Friday, July 27, 2007

I nipped over to Brighton last week for the launch of the SMALL PRESS REVIEW, for which I will probably begin writing soon. Thanks to Kimbofo over at Reading Matters for drawing my attention to this, "a magazine devoted to the English language small presses." Since the vast majority of books by African writers come from small presses, my interest is quite logical. The first issue has just come out...

Brighton is an interesting place for visitors - impressive architecture and the most stunning sea views as the sun sets pinky-red over the pier, lights twinkling on as the sky darkens.

The Kemp Town Bookshop is a wonderful independent with an interesting and eclectic range of books, cards and puzzles ranging over three floors. Upstairs is a light and airy cafe, and they've started to sell art as well (Bookroom Art Press), the young woman I spoke to said they were hoping to soon produce a range of Edward Ardizzone prints. A perfect spot for a rainy morning.

Meandering through the Lanes there are numerous secondhand bookshops of varying quality. I couldn't possibly visit them all in the time I had, but I lucked out at the Oxfam Bookshop, where I found some out of print African Writers' Series titles to add to my collection (descriptions below taken from cover blurbs):

First published Nigerian Printing & Publishing Co. Ltd 1959; AWS edition 1967
The village of Isolo has great difficulty in accepting the missionary concept of 'one man, one wife': this is the story of how a large portion of the village populace becomes disillusioned with mission Christianity and returns to the worship of the old gods.
A NAKED NEEDLE by Nuruddin Farah, the celebrated Somalian author, 1976.
Koschin has idly, far away and two long years ago, agreed with Nancy, that they should get married if they have not found anybody else in the meantime. It had been easy to give such a promise to her in London before he returned to teach in Mogadiscio. Now he receives a telegram to say that Nancy is coming to share his life in Somalia in a society she does not know.
THE AFERSATA by Sahle Selassie Berhane Mariam, 1968; AWS edition 1969.
'The night Namaga's hut was burnt down all the inhabitants of the thirty villages of Wudma were asleep.' Who is the culprit? The men set about finding out by means of the ancient institution of the Afersata, the traditional Ethiopian way of investigating crimes.
What is particularly exciting about these three books, is that they are titles I knew existed but have never laid eyes on before as they are long out of print! All in clean, neat condition. The cover art is sensational. One of these days I must get a digital camera so that I can post the covers here.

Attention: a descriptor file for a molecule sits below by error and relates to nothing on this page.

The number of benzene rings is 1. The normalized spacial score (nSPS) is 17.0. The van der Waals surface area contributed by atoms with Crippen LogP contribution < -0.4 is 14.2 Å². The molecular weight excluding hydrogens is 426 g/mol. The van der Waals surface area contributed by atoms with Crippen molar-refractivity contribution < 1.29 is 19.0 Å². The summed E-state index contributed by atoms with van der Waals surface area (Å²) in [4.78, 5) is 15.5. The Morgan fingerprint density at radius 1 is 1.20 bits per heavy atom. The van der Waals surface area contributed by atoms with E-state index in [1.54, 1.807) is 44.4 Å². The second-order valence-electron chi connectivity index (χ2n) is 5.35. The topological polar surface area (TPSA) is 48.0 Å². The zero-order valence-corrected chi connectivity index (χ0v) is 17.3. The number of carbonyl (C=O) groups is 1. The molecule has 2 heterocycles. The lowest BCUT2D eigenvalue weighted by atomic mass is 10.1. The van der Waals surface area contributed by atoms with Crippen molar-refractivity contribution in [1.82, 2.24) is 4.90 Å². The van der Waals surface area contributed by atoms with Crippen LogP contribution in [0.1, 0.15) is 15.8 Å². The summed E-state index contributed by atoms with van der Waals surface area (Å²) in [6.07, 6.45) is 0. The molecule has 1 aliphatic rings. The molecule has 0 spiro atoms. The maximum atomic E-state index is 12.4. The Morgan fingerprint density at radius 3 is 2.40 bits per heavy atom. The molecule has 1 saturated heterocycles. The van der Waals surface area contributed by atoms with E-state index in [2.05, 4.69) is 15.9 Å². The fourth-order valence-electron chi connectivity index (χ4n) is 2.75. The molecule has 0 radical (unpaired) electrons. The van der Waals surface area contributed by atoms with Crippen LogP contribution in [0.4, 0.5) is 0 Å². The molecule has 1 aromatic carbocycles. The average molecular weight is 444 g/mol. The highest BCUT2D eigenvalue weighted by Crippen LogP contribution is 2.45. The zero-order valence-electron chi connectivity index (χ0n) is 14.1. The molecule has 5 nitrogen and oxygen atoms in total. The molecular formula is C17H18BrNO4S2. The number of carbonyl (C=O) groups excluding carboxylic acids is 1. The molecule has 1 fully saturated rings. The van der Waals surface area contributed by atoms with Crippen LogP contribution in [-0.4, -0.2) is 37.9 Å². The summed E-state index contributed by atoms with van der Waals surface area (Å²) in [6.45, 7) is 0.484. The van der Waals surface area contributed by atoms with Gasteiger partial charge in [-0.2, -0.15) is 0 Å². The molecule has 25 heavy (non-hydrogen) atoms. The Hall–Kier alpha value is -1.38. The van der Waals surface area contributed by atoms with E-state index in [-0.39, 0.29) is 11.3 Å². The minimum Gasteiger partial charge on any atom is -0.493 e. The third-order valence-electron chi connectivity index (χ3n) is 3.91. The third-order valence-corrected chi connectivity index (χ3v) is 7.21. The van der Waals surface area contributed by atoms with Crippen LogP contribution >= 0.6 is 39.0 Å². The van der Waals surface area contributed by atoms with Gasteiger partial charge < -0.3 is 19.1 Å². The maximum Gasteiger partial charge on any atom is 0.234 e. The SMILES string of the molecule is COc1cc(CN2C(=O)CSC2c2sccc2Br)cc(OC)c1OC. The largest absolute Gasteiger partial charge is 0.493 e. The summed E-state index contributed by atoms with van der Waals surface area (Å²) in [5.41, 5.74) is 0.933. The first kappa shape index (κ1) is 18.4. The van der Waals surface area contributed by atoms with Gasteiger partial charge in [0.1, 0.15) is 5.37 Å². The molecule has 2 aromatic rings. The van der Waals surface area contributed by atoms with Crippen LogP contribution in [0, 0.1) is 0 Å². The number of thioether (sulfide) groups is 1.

My final stop was my favourite source of African books (no bias here, of course!), the Africa Book Centre. Floor to ceiling titles from across the entire continent - so satisfying. I was extremely restrained, but still managed to purchase a few things. They deserve a little closer attention, so I'll blog in more detail about them shortly.



Anonymous David said...

N, assuming said covers aren't available on Google Image Search, please don't photograph them. You have a fabulous scanner in the back office, the pictures will look much, much betterer scanned.

You can then upload them to your Google Photo account, and embed the links here. Happy to give you a tutorial if/when you want to try this.

4:48 pm  
Blogger A. said...

Oh dear, why not photograph them? I'm afraid I always do. I like the "used" look :)

1:36 pm  
Blogger Karen said...

Your chosen subjects would seem to offer themselves so well to being pictured, by whatever means!

7:08 pm  
Blogger Elaine said...

I love Brighton and wandering round the Lanes. Perhaps I am due another visit. Delighted to see about the Ardizzone prints. I love his illustrations

8:48 pm  
Blogger kenyarockfilmfestivaljournal said...

Hi! I did a paper on the Afersata a while back. Interesting book! I am a Kenyan. Spent two years in your home country. There's a lot I liked about South Africa but the best thing I think was the second hand book shops! Spent a month in Cape Town and I will never ever forget Long Street. All those second hand book shops! Heaven for a bookworm like me:-)

5:24 pm  

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